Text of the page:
I agree with Jezi and others. This is, in a lot of ways, a great piece. I really like the background and clothing details. As a martial artist, though, my first reaction is "what's happening in this fight?" This freeze frame does not feel like part of a fight, because fighters wouldn't be responding to each other in these ways, and I'm not quite sure what movement they're making. Is the man on the right thrusting or swinging his weapon? Either way, there needs to be more follow-through in his torso and arms (and support of the move in his hips and legs). Is the man on the left just pulling back to avoid a swinging blow? If it's a thrusting blow, his movement makes no sense, because he's about to throw himself off balance and topple over, and he's exposing his arm to the blade. If he's just pulling back, why is he holding his weapons as he is? What was he doing that led him to pull back with one arm exposed across his face and the other exposed out-stretched?
There's a lot I could say, but I think the main question here is "What's going on in this fight?" Where were they a few seconds ago and a few minutes ago, and how does this affect their movement (and expressions) now? Where will they be a moment from now? How do these moves follow-through? Understanding how they've been moving and will move will help you understand how to position their bodies right now. Don't be afraid to get up and make the movement yourself, and ask yourself what your muscles are doing, where your weight needs to lie, and how your body turns.
How long have they been fighting in this battle (level of adrenaline, fatigue, even cuts or abrasions, given that they're using blades and fighting in a stone environment), what kind of experience do they have, and what's their relationship to each other? Why are they fighting? Their motivation and what's at stake, as well as what kind of warrior (or non-warrior) they are has a profound effect on how they'd fight, whether they'd be getting sloppy, etc. Is one an aggressive fighter, and another sly? Zen? Zealous? Sadistic? Playful? Arrogant? Brutal? Patient? Desperate? Honor/code/ideals-bound? All of this affects how they move/fight, their expressions, etc.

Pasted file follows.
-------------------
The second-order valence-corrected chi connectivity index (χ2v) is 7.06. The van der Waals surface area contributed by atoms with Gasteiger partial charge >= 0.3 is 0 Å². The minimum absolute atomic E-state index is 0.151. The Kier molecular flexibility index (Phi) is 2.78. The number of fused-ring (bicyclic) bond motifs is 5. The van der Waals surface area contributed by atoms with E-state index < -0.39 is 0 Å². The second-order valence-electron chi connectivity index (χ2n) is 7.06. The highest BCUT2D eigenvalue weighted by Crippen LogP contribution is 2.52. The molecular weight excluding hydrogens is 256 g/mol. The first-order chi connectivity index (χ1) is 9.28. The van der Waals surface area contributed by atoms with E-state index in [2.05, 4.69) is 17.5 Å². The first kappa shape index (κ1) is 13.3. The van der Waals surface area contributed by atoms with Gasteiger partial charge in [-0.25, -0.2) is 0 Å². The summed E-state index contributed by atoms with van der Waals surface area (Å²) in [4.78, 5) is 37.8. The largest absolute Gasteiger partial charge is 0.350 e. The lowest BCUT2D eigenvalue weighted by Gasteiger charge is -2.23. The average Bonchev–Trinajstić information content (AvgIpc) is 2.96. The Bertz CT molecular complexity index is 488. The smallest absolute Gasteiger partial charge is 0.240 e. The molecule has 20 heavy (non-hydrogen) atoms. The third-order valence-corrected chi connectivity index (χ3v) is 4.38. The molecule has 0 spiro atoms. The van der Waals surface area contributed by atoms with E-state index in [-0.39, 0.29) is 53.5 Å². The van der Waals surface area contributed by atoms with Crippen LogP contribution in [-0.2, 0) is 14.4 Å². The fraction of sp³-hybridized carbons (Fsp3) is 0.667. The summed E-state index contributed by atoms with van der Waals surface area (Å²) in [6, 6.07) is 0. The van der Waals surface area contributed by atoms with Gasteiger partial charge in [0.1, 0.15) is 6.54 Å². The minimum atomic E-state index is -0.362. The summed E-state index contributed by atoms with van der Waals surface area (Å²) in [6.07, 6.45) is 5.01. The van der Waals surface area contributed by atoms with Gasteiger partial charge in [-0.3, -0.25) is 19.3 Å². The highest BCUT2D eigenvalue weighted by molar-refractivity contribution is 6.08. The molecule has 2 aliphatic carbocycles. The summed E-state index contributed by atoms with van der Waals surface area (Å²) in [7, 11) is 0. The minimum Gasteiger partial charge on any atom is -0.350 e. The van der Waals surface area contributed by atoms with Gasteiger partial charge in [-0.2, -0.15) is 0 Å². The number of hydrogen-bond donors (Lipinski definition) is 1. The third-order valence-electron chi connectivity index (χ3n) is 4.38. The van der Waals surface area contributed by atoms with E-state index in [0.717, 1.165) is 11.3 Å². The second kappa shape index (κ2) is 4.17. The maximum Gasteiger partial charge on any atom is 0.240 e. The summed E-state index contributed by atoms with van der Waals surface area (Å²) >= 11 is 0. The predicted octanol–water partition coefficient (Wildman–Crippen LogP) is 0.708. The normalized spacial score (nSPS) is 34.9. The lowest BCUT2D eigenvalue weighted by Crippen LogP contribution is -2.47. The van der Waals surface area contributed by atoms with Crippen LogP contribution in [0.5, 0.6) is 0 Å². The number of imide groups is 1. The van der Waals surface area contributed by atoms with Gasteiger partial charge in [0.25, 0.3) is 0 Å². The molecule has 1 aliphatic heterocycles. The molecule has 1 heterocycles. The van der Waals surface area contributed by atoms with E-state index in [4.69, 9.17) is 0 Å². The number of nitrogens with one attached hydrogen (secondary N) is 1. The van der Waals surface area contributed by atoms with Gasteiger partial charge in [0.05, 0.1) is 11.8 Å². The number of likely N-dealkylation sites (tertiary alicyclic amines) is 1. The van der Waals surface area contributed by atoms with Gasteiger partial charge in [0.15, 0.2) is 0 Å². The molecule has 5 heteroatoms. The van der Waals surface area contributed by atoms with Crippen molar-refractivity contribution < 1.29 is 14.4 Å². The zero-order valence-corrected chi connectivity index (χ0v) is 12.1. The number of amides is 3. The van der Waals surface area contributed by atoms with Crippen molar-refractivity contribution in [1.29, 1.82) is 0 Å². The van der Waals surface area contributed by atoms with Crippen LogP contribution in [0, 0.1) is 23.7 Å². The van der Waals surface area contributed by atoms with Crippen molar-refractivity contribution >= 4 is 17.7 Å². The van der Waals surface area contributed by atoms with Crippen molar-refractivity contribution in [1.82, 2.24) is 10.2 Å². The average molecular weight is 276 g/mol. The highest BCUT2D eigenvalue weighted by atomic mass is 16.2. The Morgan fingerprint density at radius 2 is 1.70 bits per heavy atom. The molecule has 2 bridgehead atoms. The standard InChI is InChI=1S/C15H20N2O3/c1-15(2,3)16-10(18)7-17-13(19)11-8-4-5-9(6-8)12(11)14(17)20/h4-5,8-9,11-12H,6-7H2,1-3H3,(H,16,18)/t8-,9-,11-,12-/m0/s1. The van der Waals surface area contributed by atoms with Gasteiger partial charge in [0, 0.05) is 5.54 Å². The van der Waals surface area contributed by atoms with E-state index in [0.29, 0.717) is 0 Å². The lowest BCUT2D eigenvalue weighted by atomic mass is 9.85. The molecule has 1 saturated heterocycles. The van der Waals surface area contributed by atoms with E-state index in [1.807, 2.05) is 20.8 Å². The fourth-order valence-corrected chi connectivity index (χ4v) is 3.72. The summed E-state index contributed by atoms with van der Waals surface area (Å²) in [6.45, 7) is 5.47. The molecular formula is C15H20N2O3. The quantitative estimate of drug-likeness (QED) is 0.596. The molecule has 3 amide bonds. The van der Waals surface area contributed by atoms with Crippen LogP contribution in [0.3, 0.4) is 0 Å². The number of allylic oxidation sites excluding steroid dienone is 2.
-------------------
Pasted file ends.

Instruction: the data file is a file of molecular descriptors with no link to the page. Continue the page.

Keep up the practice. You do excellent still work, and this is a good bit of progress.
The movement and detail here is great. It has a good dynamic edge. It might get more drama with some darker shadows on both the characters as well as the backgrounds, but that's your own choice of setting. This is really strong and eye-catching. Nice work.
To echo Fallimar there, sense of movement comes from the relative position of the head to the chest to the hips to the lower legs. In sketches, try stacking overlapping the head, chest and hips, then spreading the legs out wide -you'll get a sense of impending action. Spread them all out again and you'll get a sense of completed action.
The knife fighter is good; somewhat exagerated, but good. The mace fighter (which looks a lot like Oblivion's Elven mace... ) is an unfortunate example of feet of clay -great detail, great painting, weak linework. The shoulders and hips are working exactly opposite the action, so it steals all the motion. Either the torso should be moved over so that the right shoulder should be sitting almost where the elbow is now, or the hips should be over so that the butt is behind the shoulders and almost off the side of the picture.
For my own part, I've found that photoshop is an incredibly powerful tool for posing and aranging the innitial lineart, and makes setting the action and direction of a picture a thousand times easier -even when the finished product isn't in a digital medium.